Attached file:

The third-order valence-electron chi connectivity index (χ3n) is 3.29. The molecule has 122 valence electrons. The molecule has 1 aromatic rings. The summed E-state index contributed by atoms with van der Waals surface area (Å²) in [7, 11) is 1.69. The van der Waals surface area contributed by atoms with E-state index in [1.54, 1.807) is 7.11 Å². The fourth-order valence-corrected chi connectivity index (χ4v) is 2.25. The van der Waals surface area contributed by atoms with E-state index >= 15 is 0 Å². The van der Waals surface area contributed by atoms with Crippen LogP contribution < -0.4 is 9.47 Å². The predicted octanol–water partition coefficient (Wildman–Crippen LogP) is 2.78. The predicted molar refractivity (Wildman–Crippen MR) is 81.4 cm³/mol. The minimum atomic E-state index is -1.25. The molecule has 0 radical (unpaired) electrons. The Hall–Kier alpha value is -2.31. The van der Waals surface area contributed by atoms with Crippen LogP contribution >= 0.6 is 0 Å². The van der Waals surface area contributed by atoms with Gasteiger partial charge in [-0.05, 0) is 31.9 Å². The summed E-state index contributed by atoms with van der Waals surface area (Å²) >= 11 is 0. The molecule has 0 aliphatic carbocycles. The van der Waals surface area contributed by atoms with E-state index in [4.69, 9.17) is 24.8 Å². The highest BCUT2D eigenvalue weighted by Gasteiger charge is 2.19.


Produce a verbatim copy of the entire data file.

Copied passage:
The third-order valence-electron chi connectivity index (χ3n) is 3.29. The molecule has 122 valence electrons. The molecule has 1 aromatic rings. The summed E-state index contributed by atoms with van der Waals surface area (Å²) in [7, 11) is 1.69. The van der Waals surface area contributed by atoms with E-state index in [1.54, 1.807) is 7.11 Å². The fourth-order valence-corrected chi connectivity index (χ4v) is 2.25. The van der Waals surface area contributed by atoms with E-state index >= 15 is 0 Å². The van der Waals surface area contributed by atoms with Crippen LogP contribution < -0.4 is 9.47 Å². The predicted octanol–water partition coefficient (Wildman–Crippen LogP) is 2.78. The predicted molar refractivity (Wildman–Crippen MR) is 81.4 cm³/mol. The minimum atomic E-state index is -1.25. The molecule has 0 radical (unpaired) electrons. The Hall–Kier alpha value is -2.31. The van der Waals surface area contributed by atoms with Crippen LogP contribution >= 0.6 is 0 Å². The van der Waals surface area contributed by atoms with Gasteiger partial charge in [-0.05, 0) is 31.9 Å². The summed E-state index contributed by atoms with van der Waals surface area (Å²) >= 11 is 0. The molecule has 0 aliphatic carbocycles. The van der Waals surface area contributed by atoms with E-state index in [4.69, 9.17) is 24.8 Å². The highest BCUT2D eigenvalue weighted by Gasteiger charge is 2.19.